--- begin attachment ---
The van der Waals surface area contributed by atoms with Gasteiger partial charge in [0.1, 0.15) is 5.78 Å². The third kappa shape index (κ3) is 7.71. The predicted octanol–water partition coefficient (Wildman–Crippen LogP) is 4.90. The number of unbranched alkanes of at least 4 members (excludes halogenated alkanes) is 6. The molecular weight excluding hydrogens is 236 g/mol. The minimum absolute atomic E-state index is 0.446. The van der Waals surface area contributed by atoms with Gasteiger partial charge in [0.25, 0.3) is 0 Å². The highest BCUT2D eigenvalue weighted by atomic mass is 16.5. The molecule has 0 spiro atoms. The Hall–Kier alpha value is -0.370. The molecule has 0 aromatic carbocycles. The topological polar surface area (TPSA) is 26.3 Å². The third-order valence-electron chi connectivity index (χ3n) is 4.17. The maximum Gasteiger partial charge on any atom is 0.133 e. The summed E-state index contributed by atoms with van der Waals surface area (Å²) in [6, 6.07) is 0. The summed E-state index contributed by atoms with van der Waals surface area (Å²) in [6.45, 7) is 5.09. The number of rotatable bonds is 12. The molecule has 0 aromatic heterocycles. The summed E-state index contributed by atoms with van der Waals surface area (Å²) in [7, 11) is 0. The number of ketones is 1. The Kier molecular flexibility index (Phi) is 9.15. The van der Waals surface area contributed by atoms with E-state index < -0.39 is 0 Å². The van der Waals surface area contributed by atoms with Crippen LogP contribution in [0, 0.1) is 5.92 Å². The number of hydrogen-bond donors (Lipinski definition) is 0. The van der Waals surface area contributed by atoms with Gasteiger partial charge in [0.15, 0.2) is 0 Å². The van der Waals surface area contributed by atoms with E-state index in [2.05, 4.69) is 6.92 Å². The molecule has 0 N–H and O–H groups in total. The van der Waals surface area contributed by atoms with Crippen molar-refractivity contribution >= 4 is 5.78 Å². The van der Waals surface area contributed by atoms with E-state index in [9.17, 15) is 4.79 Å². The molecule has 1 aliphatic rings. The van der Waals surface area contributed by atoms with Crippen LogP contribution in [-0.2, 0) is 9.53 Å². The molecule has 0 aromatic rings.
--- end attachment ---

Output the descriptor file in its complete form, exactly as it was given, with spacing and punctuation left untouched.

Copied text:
The van der Waals surface area contributed by atoms with Gasteiger partial charge in [0.1, 0.15) is 5.78 Å². The third kappa shape index (κ3) is 7.71. The predicted octanol–water partition coefficient (Wildman–Crippen LogP) is 4.90. The number of unbranched alkanes of at least 4 members (excludes halogenated alkanes) is 6. The molecular weight excluding hydrogens is 236 g/mol. The minimum absolute atomic E-state index is 0.446. The van der Waals surface area contributed by atoms with Gasteiger partial charge in [0.25, 0.3) is 0 Å². The highest BCUT2D eigenvalue weighted by atomic mass is 16.5. The molecule has 0 spiro atoms. The Hall–Kier alpha value is -0.370. The molecule has 0 aromatic carbocycles. The topological polar surface area (TPSA) is 26.3 Å². The third-order valence-electron chi connectivity index (χ3n) is 4.17. The maximum Gasteiger partial charge on any atom is 0.133 e. The summed E-state index contributed by atoms with van der Waals surface area (Å²) in [6, 6.07) is 0. The summed E-state index contributed by atoms with van der Waals surface area (Å²) in [6.45, 7) is 5.09. The number of rotatable bonds is 12. The molecule has 0 aromatic heterocycles. The summed E-state index contributed by atoms with van der Waals surface area (Å²) in [7, 11) is 0. The number of ketones is 1. The Kier molecular flexibility index (Phi) is 9.15. The van der Waals surface area contributed by atoms with E-state index < -0.39 is 0 Å². The van der Waals surface area contributed by atoms with Crippen LogP contribution in [0, 0.1) is 5.92 Å². The number of hydrogen-bond donors (Lipinski definition) is 0. The van der Waals surface area contributed by atoms with Gasteiger partial charge in [0.15, 0.2) is 0 Å². The van der Waals surface area contributed by atoms with E-state index in [2.05, 4.69) is 6.92 Å². The molecule has 0 N–H and O–H groups in total. The van der Waals surface area contributed by atoms with Crippen molar-refractivity contribution >= 4 is 5.78 Å². The van der Waals surface area contributed by atoms with E-state index in [9.17, 15) is 4.79 Å². The molecule has 1 aliphatic rings. The van der Waals surface area contributed by atoms with Crippen LogP contribution in [-0.2, 0) is 9.53 Å². The molecule has 0 aromatic rings.